9 Easy PMS Hacks To Try Before Your Next Period

PMS, or premenstrual syndrome, affects about 85 percent of menstruating women  — so statistically speaking, you probably don't need me to tell you that PMS is just the absolute worst. And if the headaches, cramps, bloating, joint pain, cravings, acne, nausea, increased anxiety and irritability weren't enough to make PMS freaking horrible, the fact that PMS can start a whole two weeks before your period and then stick with you until it has ended can make it nearly unbearable — and make finding effective ways to hack your PMS essential. Since PMS can take such a physical, mental and emotional toll on us, it's important to know how to deal with it.

Fortunately, although there's no real cure for PMS, there are several ways to keep PMS from running your life every month and making you feel completely awful. If you suffer from PMS, just know that you're not alone, and that there are ways to make your PMS symptoms more bearable. 

Here are nine PMS hacks that should minimize your symptoms and make your life just a little bit easier. Because if we put our lives on hold every time PMS hit us, we'd basically never get anything done.

1. Put Sleep Before Netflix

[Embed]

This is certainly easier said than done, but when you're PMS-ing, it pays to make getting enough sleep a priority. Obviously, getting eight hours of uninterrupted sleep every night isn't always realistic. But try to save your late-night, binge-watching sessions for when you're not dealing with PMS. You may also want to focus on doing everything you can to get a good night's sleep, since many women report sleep disruption as a PMS symptom.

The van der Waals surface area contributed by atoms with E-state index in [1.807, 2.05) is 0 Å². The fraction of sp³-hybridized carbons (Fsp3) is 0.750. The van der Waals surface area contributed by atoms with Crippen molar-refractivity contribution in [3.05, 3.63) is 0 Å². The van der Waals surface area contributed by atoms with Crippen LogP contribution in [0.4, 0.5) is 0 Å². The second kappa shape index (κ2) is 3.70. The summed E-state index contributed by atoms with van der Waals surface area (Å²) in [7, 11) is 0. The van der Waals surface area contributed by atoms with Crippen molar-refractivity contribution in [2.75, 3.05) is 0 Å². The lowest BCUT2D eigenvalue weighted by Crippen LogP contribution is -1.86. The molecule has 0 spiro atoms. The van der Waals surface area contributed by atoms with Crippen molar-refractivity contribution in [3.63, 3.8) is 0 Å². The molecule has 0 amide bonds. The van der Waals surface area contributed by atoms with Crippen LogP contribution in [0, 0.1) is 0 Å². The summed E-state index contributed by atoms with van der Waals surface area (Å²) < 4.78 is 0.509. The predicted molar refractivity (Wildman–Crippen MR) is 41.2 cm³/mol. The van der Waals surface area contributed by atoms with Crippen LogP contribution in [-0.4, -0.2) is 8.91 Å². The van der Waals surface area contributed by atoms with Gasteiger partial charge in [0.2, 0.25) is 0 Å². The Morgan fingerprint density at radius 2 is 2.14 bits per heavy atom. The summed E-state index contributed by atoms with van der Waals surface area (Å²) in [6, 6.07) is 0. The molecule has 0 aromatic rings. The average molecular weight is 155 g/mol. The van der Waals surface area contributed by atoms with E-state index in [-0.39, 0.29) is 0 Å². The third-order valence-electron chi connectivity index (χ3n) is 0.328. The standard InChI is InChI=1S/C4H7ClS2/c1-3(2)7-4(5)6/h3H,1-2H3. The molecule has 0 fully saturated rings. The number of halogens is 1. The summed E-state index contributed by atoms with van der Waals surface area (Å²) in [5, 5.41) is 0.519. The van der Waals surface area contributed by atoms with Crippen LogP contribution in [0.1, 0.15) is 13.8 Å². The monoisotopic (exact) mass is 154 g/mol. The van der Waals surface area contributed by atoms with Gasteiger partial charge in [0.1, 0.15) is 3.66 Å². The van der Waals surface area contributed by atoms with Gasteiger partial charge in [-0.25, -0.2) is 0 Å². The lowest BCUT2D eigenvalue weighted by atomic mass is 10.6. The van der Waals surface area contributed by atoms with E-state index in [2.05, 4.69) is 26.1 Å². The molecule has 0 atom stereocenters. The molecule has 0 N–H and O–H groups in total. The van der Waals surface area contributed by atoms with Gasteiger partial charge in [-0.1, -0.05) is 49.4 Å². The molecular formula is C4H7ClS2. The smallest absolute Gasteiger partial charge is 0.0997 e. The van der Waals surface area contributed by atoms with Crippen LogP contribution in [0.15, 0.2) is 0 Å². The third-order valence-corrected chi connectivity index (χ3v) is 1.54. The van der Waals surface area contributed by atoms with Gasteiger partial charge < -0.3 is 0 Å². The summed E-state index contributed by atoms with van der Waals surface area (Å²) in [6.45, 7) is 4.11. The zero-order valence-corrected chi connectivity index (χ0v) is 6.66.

So get as much sleep as you can when dealing with PMS, because skating by on only a few hours will worsen the anxiety, irritability, and sadness that comes with PMS. It'll also make it harder for you to focus throughout your day.

2. Eat Bananas & Kale 

[Embed]

We should all probably be mindful of how we're fueling our bodies, no matter what time of the month it is — but there are certain foods that are particularly beneficial to menstruating women during their PMS window. Lean meats (like turkey, chicken and lean beef) can help with the lethargy often brought on by PMS; fiber-rich, complex carbs such as whole-grain breads and cereals can help keep your blood sugar even, which may help with your mood swings and cravings; and eating lots of fruits and veggies (particularly bananas and green, leafy vegetables like kale, spinach and romaine lettuce) can help with everything from the sleep disruptions brought on by PMS to the hormonal acne that can crop up right around your period.